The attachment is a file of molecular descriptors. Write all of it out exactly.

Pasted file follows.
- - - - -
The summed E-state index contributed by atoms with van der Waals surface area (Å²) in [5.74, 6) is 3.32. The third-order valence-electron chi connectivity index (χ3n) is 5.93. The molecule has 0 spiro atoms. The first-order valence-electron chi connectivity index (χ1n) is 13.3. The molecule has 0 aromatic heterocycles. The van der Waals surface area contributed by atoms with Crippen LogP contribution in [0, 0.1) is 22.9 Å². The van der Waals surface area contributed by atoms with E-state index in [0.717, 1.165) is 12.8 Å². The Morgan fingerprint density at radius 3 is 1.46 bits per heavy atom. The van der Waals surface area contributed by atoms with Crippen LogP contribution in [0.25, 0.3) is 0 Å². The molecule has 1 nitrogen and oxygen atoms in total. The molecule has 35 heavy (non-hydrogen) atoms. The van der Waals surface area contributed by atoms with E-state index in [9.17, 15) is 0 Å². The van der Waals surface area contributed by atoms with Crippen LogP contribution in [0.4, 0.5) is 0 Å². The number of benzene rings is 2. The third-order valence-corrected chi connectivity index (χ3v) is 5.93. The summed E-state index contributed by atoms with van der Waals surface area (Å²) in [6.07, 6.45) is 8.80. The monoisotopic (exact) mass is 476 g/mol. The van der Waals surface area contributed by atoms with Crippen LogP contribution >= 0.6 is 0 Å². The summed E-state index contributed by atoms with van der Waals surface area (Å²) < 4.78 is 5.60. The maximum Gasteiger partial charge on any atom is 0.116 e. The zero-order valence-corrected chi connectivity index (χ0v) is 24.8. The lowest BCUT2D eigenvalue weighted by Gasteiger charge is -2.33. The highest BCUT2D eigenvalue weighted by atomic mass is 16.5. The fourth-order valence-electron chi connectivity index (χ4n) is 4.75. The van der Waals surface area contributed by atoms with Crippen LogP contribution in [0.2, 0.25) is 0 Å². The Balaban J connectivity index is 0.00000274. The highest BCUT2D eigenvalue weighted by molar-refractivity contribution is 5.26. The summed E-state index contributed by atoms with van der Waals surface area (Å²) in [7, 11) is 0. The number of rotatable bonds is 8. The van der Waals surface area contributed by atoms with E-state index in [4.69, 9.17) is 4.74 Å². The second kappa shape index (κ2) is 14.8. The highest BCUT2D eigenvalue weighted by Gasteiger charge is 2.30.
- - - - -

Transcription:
The summed E-state index contributed by atoms with van der Waals surface area (Å²) in [5.74, 6) is 3.32. The third-order valence-electron chi connectivity index (χ3n) is 5.93. The molecule has 0 spiro atoms. The first-order valence-electron chi connectivity index (χ1n) is 13.3. The molecule has 0 aromatic heterocycles. The van der Waals surface area contributed by atoms with Crippen LogP contribution in [0, 0.1) is 22.9 Å². The van der Waals surface area contributed by atoms with E-state index in [0.717, 1.165) is 12.8 Å². The Morgan fingerprint density at radius 3 is 1.46 bits per heavy atom. The van der Waals surface area contributed by atoms with Crippen LogP contribution in [0.25, 0.3) is 0 Å². The molecule has 1 nitrogen and oxygen atoms in total. The molecule has 35 heavy (non-hydrogen) atoms. The van der Waals surface area contributed by atoms with E-state index in [9.17, 15) is 0 Å². The van der Waals surface area contributed by atoms with Crippen LogP contribution in [0.4, 0.5) is 0 Å². The number of benzene rings is 2. The third-order valence-corrected chi connectivity index (χ3v) is 5.93. The summed E-state index contributed by atoms with van der Waals surface area (Å²) in [6.07, 6.45) is 8.80. The monoisotopic (exact) mass is 476 g/mol. The van der Waals surface area contributed by atoms with Crippen LogP contribution >= 0.6 is 0 Å². The summed E-state index contributed by atoms with van der Waals surface area (Å²) < 4.78 is 5.60. The maximum Gasteiger partial charge on any atom is 0.116 e. The zero-order valence-corrected chi connectivity index (χ0v) is 24.8. The lowest BCUT2D eigenvalue weighted by Gasteiger charge is -2.33. The highest BCUT2D eigenvalue weighted by atomic mass is 16.5. The fourth-order valence-electron chi connectivity index (χ4n) is 4.75. The van der Waals surface area contributed by atoms with Crippen LogP contribution in [0.2, 0.25) is 0 Å². The Balaban J connectivity index is 0.00000274. The highest BCUT2D eigenvalue weighted by molar-refractivity contribution is 5.26. The summed E-state index contributed by atoms with van der Waals surface area (Å²) in [7, 11) is 0. The number of rotatable bonds is 8. The van der Waals surface area contributed by atoms with E-state index in [4.69, 9.17) is 4.74 Å². The second kappa shape index (κ2) is 14.8. The highest BCUT2D eigenvalue weighted by Gasteiger charge is 2.30.